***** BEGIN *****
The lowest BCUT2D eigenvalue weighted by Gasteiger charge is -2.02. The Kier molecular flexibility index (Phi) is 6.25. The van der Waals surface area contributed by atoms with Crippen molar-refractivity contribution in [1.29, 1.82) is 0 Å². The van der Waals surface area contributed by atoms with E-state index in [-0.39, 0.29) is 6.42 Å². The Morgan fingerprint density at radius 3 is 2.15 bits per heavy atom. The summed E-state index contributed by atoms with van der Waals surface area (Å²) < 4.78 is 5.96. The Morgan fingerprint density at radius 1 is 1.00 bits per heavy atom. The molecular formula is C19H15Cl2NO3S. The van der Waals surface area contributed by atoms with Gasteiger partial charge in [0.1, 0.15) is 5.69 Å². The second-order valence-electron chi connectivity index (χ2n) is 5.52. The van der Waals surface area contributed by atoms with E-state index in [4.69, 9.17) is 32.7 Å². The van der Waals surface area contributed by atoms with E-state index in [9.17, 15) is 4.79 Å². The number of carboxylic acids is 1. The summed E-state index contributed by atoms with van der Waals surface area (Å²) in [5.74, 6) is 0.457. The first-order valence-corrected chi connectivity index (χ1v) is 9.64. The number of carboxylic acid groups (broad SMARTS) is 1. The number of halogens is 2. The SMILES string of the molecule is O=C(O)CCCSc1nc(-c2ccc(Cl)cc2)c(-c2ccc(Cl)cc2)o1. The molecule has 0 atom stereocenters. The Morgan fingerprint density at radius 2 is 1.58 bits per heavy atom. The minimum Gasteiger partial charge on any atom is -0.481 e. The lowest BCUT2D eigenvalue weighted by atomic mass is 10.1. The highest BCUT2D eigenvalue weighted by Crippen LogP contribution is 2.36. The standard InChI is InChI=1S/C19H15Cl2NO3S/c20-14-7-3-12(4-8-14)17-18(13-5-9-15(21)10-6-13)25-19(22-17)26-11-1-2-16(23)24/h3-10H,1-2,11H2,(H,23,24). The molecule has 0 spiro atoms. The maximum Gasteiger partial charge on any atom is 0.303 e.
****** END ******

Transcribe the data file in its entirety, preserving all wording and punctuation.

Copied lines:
The lowest BCUT2D eigenvalue weighted by Gasteiger charge is -2.02. The Kier molecular flexibility index (Phi) is 6.25. The van der Waals surface area contributed by atoms with Crippen molar-refractivity contribution in [1.29, 1.82) is 0 Å². The van der Waals surface area contributed by atoms with E-state index in [-0.39, 0.29) is 6.42 Å². The Morgan fingerprint density at radius 3 is 2.15 bits per heavy atom. The summed E-state index contributed by atoms with van der Waals surface area (Å²) < 4.78 is 5.96. The Morgan fingerprint density at radius 1 is 1.00 bits per heavy atom. The molecular formula is C19H15Cl2NO3S. The van der Waals surface area contributed by atoms with Gasteiger partial charge in [0.1, 0.15) is 5.69 Å². The second-order valence-electron chi connectivity index (χ2n) is 5.52. The van der Waals surface area contributed by atoms with E-state index in [4.69, 9.17) is 32.7 Å². The van der Waals surface area contributed by atoms with E-state index in [9.17, 15) is 4.79 Å². The number of carboxylic acids is 1. The summed E-state index contributed by atoms with van der Waals surface area (Å²) in [5.74, 6) is 0.457. The first-order valence-corrected chi connectivity index (χ1v) is 9.64. The number of carboxylic acid groups (broad SMARTS) is 1. The number of halogens is 2. The SMILES string of the molecule is O=C(O)CCCSc1nc(-c2ccc(Cl)cc2)c(-c2ccc(Cl)cc2)o1. The molecule has 0 atom stereocenters. The Morgan fingerprint density at radius 2 is 1.58 bits per heavy atom. The minimum Gasteiger partial charge on any atom is -0.481 e. The lowest BCUT2D eigenvalue weighted by atomic mass is 10.1. The highest BCUT2D eigenvalue weighted by Crippen LogP contribution is 2.36. The standard InChI is InChI=1S/C19H15Cl2NO3S/c20-14-7-3-12(4-8-14)17-18(13-5-9-15(21)10-6-13)25-19(22-17)26-11-1-2-16(23)24/h3-10H,1-2,11H2,(H,23,24). The molecule has 0 spiro atoms. The maximum Gasteiger partial charge on any atom is 0.303 e.